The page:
I was struck last week how much play the KFC-delivery-to-Gaza story was getting — every paper seemed to be lazily copying the Xinhua original. Paul Mutter expands below on the problems around that coverage.
What started out as a blurb on the Xinhua news site this week on the smuggling of KFC for US$30 an order into Gaza via Egypt - a tunnel trek that can take between 3 and 7 hours - has gone viral, prompting several other outlets to send correspondents into Gaza to report on the Al Yamama delivery company’s entrepreneurial niche. The tunnels have been used to deliver everything from rockets and rebar to TVs and fiancées - up to 30% of all the strip’s imports come through them, says Reuters - so fast food is not a stretch, even at the prices quoted.Unfortunately, most social media responses to it have focused on the novelty at the expense of the context, even though the two fullest accounts I have read, from the NYTand Christian Science Monitor, do address the environment of the Israeli blockade and the tunnel economy that the Egyptians have been cracking down on so hard these days to try and interdict Sinai arms smuggling.
The “Live from Gaza” blog, in fact, offered this criticism of the piece: “it’s good material to exploit to diminish the idea that Palestinians in Gaza [a]r[e] suffering from siege.” So far, I have not seen that angle argued in any news outlets, but reports on malls and swimming pools in Gaza has been cited before to demonstrate that Gaza is thriving despite the blockade. The Israeli government officially puts that line forward, in fact. Fares Akram, who wrote the original Xinhua report and the longer NYT version, has explained his rationale for approaching the story: it takes in the “Israeli siege” as well as the role of the smuggler, while noting the “difficulties p[eo]pl[e] face in Gaza with a metaphor familiar to the [W]est; KFC.”
The Christian Science Monitor’s Ahmed Aldabba also provides this context: “[t]hose who order are well-to-do people and don’t care much about the price of the food compared to the original price at the restaurant.” It’s a purchase for the well-traveled, too, since it’s desired by jet setters who had it in the US - not unlike how Americans will come home and spend US$40 on a plate of sashimi after a business trip to Japan.
Considering it used to be US$200 an order, it’s not surprising that sales have gone up as the blockade has been toned down somewhat since 2010. But obviously, KFC isn’t breaking into the lower-income bracket yet: around 80% of the population in Gaza is classified as refugees, and the poverty line is at least 38%, so it is worth remembering that the US$30 a bucket prices - which are already higher than they are in Egypt - represent a fair bit of change even for those who can afford it. The reporting makes clear that this fried food fad is the provence of entrepreneurs who want “in,” and the middle class who want to have something to dine on besides the usual fare.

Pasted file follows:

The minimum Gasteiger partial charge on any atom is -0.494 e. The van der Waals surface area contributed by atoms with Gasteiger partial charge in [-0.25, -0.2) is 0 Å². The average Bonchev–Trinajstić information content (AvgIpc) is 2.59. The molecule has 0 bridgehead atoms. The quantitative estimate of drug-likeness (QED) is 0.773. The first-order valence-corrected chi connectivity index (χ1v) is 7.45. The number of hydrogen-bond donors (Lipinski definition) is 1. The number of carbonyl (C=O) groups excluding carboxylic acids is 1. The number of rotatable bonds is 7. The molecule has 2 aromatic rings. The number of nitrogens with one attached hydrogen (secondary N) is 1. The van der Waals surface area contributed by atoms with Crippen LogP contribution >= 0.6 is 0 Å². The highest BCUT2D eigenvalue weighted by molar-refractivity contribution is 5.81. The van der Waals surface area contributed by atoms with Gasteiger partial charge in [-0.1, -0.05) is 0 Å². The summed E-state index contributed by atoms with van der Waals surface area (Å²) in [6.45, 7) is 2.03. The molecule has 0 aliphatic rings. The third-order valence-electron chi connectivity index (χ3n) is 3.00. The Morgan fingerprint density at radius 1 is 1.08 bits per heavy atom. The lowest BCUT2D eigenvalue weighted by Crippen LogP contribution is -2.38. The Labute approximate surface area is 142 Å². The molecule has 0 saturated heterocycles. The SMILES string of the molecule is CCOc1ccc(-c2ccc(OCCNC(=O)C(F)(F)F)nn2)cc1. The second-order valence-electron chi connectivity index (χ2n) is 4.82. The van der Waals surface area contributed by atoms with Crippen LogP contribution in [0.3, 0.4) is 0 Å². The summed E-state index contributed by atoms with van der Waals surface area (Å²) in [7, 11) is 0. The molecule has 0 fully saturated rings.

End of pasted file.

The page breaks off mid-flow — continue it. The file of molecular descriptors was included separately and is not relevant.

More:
So you wonder, then, why is it that people would pay so much for it. Or, for that matter, why the entrepreneur who wants to open a KFC in Gaza is worried, among other things, that he will not be able to import fryers or schedule visitors from the corporate office.
According to the Canadian International Development Agency, 50% of the strip’s population is considered “food insecure.” While that number may be lower now, especially with the easing of bans on food imports, but it is still significant that food insecurity exists - just because people are not starving to death in the streets does not mean poor nutrition is less of a problem; developmental deficiencies, chronic illness and stunting are all consequences of food insecurity. Moreover, one of Ariel Sharon’s top aides reportedly said that the 2006–2010 ban on importing certain foodstuffs was meant to put the Palestinians on a “diet” by setting a “calorie limit.” Starvation was not the goal; “economic warfare” was. “Such an artless admission of the use of food as means to control a population is rare,” dryly noted a report prepared for the UN’s Food and Agriculture Organization.
At least, one hopes that this context is remembered, as it is getting dropped out of all the summaries accounts other sites have posted in order to generate hits on the reporting. Like any place in the world, Gaza has wealthy residents and a middle class with disposable income. But don’t judge a country’s standard of living by these appearances. The food does not arrive via Seamless:
@adidjo regular, ordinary but not when you are in Gaza— Fares Akram (@faresakram) May 16, 2013
[h/t Yousef Munayyer]